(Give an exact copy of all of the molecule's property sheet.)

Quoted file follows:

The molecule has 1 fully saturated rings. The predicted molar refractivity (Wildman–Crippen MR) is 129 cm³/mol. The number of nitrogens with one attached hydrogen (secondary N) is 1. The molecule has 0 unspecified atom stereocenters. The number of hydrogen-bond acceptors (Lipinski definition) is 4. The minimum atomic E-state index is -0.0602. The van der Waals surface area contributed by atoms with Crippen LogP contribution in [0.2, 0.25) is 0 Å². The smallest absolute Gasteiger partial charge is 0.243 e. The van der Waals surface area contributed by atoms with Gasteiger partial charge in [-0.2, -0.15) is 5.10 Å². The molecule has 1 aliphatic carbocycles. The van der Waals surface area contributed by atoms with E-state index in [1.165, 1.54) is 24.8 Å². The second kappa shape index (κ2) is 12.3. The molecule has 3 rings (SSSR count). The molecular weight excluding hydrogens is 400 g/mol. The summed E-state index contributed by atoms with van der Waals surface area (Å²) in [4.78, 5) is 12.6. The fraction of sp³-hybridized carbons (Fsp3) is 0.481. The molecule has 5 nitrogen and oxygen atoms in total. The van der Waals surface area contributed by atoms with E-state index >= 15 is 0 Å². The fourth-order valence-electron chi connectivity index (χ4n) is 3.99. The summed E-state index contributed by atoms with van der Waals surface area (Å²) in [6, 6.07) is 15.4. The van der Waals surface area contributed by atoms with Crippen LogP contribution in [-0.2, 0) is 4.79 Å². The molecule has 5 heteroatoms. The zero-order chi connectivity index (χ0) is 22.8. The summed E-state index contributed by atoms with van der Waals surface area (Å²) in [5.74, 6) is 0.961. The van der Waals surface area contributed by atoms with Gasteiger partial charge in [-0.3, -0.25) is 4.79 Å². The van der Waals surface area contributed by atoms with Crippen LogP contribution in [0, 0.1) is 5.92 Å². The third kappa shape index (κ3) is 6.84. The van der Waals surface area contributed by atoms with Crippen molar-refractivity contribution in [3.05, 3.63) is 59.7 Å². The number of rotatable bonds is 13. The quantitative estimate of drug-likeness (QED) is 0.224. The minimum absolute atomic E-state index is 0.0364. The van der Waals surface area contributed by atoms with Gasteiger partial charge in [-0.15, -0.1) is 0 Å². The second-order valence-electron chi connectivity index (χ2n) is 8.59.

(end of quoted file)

The molecule has 1 fully saturated rings. The predicted molar refractivity (Wildman–Crippen MR) is 129 cm³/mol. The number of nitrogens with one attached hydrogen (secondary N) is 1. The molecule has 0 unspecified atom stereocenters. The number of hydrogen-bond acceptors (Lipinski definition) is 4. The minimum atomic E-state index is -0.0602. The van der Waals surface area contributed by atoms with Crippen LogP contribution in [0.2, 0.25) is 0 Å². The smallest absolute Gasteiger partial charge is 0.243 e. The van der Waals surface area contributed by atoms with Gasteiger partial charge in [-0.2, -0.15) is 5.10 Å². The molecule has 1 aliphatic carbocycles. The van der Waals surface area contributed by atoms with E-state index in [1.165, 1.54) is 24.8 Å². The second kappa shape index (κ2) is 12.3. The molecule has 3 rings (SSSR count). The molecular weight excluding hydrogens is 400 g/mol. The summed E-state index contributed by atoms with van der Waals surface area (Å²) in [4.78, 5) is 12.6. The fraction of sp³-hybridized carbons (Fsp3) is 0.481. The molecule has 5 nitrogen and oxygen atoms in total. The van der Waals surface area contributed by atoms with E-state index >= 15 is 0 Å². The fourth-order valence-electron chi connectivity index (χ4n) is 3.99. The summed E-state index contributed by atoms with van der Waals surface area (Å²) in [6, 6.07) is 15.4. The van der Waals surface area contributed by atoms with Crippen LogP contribution in [-0.2, 0) is 4.79 Å². The molecule has 5 heteroatoms. The zero-order chi connectivity index (χ0) is 22.8. The summed E-state index contributed by atoms with van der Waals surface area (Å²) in [5.74, 6) is 0.961. The van der Waals surface area contributed by atoms with Gasteiger partial charge in [-0.3, -0.25) is 4.79 Å². The van der Waals surface area contributed by atoms with Crippen LogP contribution in [0, 0.1) is 5.92 Å². The third kappa shape index (κ3) is 6.84. The van der Waals surface area contributed by atoms with Crippen molar-refractivity contribution in [3.05, 3.63) is 59.7 Å². The number of rotatable bonds is 13. The quantitative estimate of drug-likeness (QED) is 0.224. The minimum absolute atomic E-state index is 0.0364. The van der Waals surface area contributed by atoms with Gasteiger partial charge in [-0.15, -0.1) is 0 Å². The second-order valence-electron chi connectivity index (χ2n) is 8.59.